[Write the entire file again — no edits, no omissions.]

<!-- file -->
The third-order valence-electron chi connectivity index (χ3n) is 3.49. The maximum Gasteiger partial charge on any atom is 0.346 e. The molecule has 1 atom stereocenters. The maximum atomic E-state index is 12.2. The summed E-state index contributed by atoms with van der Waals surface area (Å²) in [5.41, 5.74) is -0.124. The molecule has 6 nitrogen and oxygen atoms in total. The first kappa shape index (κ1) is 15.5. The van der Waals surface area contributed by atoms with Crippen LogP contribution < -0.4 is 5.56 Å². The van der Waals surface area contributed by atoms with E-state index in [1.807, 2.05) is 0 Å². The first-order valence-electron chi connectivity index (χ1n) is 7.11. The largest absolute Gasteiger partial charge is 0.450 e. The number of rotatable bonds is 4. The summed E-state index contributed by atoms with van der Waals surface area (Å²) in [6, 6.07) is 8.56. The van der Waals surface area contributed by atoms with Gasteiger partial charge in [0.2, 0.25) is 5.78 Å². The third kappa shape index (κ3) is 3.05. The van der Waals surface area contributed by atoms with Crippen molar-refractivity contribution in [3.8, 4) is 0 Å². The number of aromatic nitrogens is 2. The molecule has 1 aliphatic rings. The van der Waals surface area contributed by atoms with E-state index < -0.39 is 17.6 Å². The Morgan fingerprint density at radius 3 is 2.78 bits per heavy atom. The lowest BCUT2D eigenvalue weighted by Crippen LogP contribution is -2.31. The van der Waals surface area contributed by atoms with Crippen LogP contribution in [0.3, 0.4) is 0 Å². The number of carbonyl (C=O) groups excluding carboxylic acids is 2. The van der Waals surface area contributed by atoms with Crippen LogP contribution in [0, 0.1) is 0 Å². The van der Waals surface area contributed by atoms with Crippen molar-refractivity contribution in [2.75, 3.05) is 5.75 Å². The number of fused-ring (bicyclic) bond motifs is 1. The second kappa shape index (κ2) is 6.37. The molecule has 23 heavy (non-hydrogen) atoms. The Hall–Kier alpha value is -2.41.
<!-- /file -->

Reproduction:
The third-order valence-electron chi connectivity index (χ3n) is 3.49. The maximum Gasteiger partial charge on any atom is 0.346 e. The molecule has 1 atom stereocenters. The maximum atomic E-state index is 12.2. The summed E-state index contributed by atoms with van der Waals surface area (Å²) in [5.41, 5.74) is -0.124. The molecule has 6 nitrogen and oxygen atoms in total. The first kappa shape index (κ1) is 15.5. The van der Waals surface area contributed by atoms with Crippen LogP contribution < -0.4 is 5.56 Å². The van der Waals surface area contributed by atoms with E-state index in [1.807, 2.05) is 0 Å². The first-order valence-electron chi connectivity index (χ1n) is 7.11. The largest absolute Gasteiger partial charge is 0.450 e. The number of rotatable bonds is 4. The summed E-state index contributed by atoms with van der Waals surface area (Å²) in [6, 6.07) is 8.56. The van der Waals surface area contributed by atoms with Gasteiger partial charge in [0.2, 0.25) is 5.78 Å². The third kappa shape index (κ3) is 3.05. The van der Waals surface area contributed by atoms with Crippen molar-refractivity contribution in [3.8, 4) is 0 Å². The number of aromatic nitrogens is 2. The molecule has 1 aliphatic rings. The van der Waals surface area contributed by atoms with E-state index < -0.39 is 17.6 Å². The Morgan fingerprint density at radius 3 is 2.78 bits per heavy atom. The lowest BCUT2D eigenvalue weighted by Crippen LogP contribution is -2.31. The van der Waals surface area contributed by atoms with Crippen LogP contribution in [0.3, 0.4) is 0 Å². The number of carbonyl (C=O) groups excluding carboxylic acids is 2. The van der Waals surface area contributed by atoms with Crippen LogP contribution in [0, 0.1) is 0 Å². The van der Waals surface area contributed by atoms with Crippen molar-refractivity contribution in [2.75, 3.05) is 5.75 Å². The number of fused-ring (bicyclic) bond motifs is 1. The second kappa shape index (κ2) is 6.37. The molecule has 23 heavy (non-hydrogen) atoms. The Hall–Kier alpha value is -2.41.